Valentine’s Day found Awana and I doing one of our favorite things – visiting a local farm to buy wool –
I was under the impression that the sale would involve last year’s fleeces in order to clean out the barns for the new shearing, but most of the fleeces were fresh off the sheep, Bide-a-Wee having sheared the week before. The weather here in Oregon has been crazy mild – we’ve already got Spring flowers blooming and the trees are leafing out.
There are few things in life I like more than a freshly-shorn sheep’s fleece!
I met Karen from Bide-a-Wee Farm many years ago, in a muddy field outside Scio, Oregon, back when there were actually sheep at the Lamb & Wool Show. Up to that point I had not spun any Jacob wool and only one Navajo-Churro fleece, which was hairy and horrible and colored my opinion of NC fleece for a couple of years.
That year I bought three small Jacob fleeces and one shockingly soft Navajo-Churro. All four fleeces were amazingly soft and I enjoyed every minute working with them. Whenever someone asks me about Jacob or Navajo-Churro fleece I direct them to Bide-a-Wee Farm.
This year we bought three Jacob fleeces and one Jacob/Border Leicester cross fleece. All are multi-colored and soft, soft, soft!
Awana introduced me to Brandy of Whistlestop Shetlands a couple of years ago. I had bought several of her fleeces over the years but never met her in person.We bought six Shetland fleeces, four white, one shades of gray and one as black as sheep’s wool can possibly be –
“What,” you may ask, “are you going to do with all that wool?” Good question! This time we had a plan. Not that we don’t usually have a plan, but THIS time we had a Real Plan – to purchase enough fine wool from shepherds we know to combine with alpaca we already had to make large enough batches to take to our local mill for blending and carding into sliver for spinning.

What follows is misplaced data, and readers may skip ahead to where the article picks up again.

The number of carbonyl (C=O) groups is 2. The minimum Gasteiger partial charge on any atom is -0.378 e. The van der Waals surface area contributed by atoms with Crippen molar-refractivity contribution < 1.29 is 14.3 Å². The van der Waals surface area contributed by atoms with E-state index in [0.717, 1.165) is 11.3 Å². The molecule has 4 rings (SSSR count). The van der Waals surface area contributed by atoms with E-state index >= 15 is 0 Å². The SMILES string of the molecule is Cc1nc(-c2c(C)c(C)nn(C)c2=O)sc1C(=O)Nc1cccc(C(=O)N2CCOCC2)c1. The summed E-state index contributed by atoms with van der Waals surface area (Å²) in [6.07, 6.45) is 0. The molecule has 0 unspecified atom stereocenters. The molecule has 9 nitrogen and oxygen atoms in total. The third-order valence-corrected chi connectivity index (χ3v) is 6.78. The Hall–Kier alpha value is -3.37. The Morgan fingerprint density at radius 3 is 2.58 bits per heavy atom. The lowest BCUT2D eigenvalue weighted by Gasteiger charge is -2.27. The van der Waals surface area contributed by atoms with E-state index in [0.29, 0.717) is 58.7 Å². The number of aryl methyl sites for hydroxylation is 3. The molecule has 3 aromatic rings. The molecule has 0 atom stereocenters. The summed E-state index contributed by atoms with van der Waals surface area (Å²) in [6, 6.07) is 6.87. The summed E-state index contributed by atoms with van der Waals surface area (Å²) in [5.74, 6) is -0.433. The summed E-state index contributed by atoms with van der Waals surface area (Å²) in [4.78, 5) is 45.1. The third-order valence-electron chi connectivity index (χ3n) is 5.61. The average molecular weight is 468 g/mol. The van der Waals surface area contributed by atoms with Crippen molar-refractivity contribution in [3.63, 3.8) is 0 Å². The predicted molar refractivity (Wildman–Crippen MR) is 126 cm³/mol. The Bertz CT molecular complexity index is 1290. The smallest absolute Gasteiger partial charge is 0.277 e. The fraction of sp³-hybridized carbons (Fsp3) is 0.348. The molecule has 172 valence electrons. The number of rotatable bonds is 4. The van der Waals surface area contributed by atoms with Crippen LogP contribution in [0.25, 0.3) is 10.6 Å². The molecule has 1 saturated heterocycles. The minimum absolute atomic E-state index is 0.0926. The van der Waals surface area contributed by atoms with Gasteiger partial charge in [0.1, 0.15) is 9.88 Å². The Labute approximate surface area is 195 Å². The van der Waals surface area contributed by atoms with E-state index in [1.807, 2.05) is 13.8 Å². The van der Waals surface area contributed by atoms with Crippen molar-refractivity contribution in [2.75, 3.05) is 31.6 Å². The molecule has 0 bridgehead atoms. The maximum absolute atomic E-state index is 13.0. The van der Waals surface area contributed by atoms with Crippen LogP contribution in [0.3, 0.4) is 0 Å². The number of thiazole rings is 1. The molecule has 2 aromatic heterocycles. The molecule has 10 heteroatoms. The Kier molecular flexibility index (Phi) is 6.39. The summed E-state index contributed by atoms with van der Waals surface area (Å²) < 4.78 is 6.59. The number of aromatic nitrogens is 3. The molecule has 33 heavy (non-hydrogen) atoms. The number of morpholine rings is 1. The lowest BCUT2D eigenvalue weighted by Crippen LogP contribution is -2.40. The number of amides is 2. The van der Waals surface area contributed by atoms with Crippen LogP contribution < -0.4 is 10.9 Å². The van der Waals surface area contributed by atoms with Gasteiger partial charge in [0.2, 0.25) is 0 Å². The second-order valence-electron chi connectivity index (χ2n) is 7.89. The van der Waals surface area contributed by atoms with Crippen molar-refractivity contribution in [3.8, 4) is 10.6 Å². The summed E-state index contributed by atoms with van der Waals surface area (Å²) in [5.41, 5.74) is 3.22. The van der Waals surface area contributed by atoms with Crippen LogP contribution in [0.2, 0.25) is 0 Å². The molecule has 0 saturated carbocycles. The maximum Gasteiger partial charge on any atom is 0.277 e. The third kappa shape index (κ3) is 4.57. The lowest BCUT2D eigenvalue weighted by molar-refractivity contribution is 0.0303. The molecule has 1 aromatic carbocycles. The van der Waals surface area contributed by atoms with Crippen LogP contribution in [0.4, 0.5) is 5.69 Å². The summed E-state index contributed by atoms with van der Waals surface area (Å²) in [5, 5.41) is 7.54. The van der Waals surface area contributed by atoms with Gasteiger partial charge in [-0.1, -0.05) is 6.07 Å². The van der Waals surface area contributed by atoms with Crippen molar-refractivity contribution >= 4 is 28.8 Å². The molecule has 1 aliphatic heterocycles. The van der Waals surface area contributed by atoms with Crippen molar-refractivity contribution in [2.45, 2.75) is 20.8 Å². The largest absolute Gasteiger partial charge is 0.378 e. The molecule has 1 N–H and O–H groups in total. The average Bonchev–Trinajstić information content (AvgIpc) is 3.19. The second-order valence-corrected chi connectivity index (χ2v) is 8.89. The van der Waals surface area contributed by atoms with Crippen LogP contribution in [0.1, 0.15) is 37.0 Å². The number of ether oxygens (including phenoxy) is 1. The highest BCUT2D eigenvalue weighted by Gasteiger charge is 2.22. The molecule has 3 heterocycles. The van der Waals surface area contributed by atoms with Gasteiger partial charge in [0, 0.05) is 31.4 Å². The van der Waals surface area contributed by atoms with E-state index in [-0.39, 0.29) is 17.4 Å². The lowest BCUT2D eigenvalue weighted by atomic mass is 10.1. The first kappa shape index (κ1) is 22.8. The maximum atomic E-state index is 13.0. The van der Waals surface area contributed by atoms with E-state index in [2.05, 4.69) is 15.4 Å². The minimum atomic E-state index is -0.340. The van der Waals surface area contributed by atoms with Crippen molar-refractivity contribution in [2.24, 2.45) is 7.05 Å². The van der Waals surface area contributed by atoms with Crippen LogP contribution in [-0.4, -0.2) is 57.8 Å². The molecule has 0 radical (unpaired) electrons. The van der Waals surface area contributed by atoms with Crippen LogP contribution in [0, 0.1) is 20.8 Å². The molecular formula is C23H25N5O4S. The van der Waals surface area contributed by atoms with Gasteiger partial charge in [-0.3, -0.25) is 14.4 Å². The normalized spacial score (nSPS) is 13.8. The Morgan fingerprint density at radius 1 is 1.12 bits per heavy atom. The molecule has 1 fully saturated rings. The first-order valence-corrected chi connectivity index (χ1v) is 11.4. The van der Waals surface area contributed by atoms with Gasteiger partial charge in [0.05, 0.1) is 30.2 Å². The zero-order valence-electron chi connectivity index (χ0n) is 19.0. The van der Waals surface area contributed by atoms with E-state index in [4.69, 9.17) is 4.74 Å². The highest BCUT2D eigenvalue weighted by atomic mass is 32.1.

We took about 25 pounds of wool to the Snow Peak Fiber Mill here in Lebanon back in September. The wool was nice, Romney and Romney crosses mostly, but it wasn’t fine wool and it was dirty, so dirty we feared Kathy wouldn’t take it unless we washed it first, but she said it was fine (for the record, it was dirty, not poopy – we skirted very well 🙂 ) and would be ready in a couple of months.
A couple of months went by and the call finally came in. Three huge boxes of the most fabulous sliver, one a lovely cream color and the other two the medium gray I love so much.
We’ve been spinning it up a bit at a time, loving every minute and decided we were never going to be able to process all the alpaca fleece laying around and the search for the perfect blend-able wool began. It’s not as easy as it sounds because the wool has to have similar staple length and crimp as the alpaca, and we wanted to match colors as much as possible so as not to end up with a muddy brown that nobody likes.
Most of the blends will be about 50/50 wool & alpaca, but one batch will have silk added and one very special batch will be mostly alpaca with only a bit of wool and bamboo. The black fleece is from a male called Blackjack and it is a True Black and it’s mine, all mine!
Updates as events unfold…
UPDATE: Finally tally for this shipment to the mill is 41.5 pounds! Pictures when it comes back in a month or two. We can’t wait to get spinning!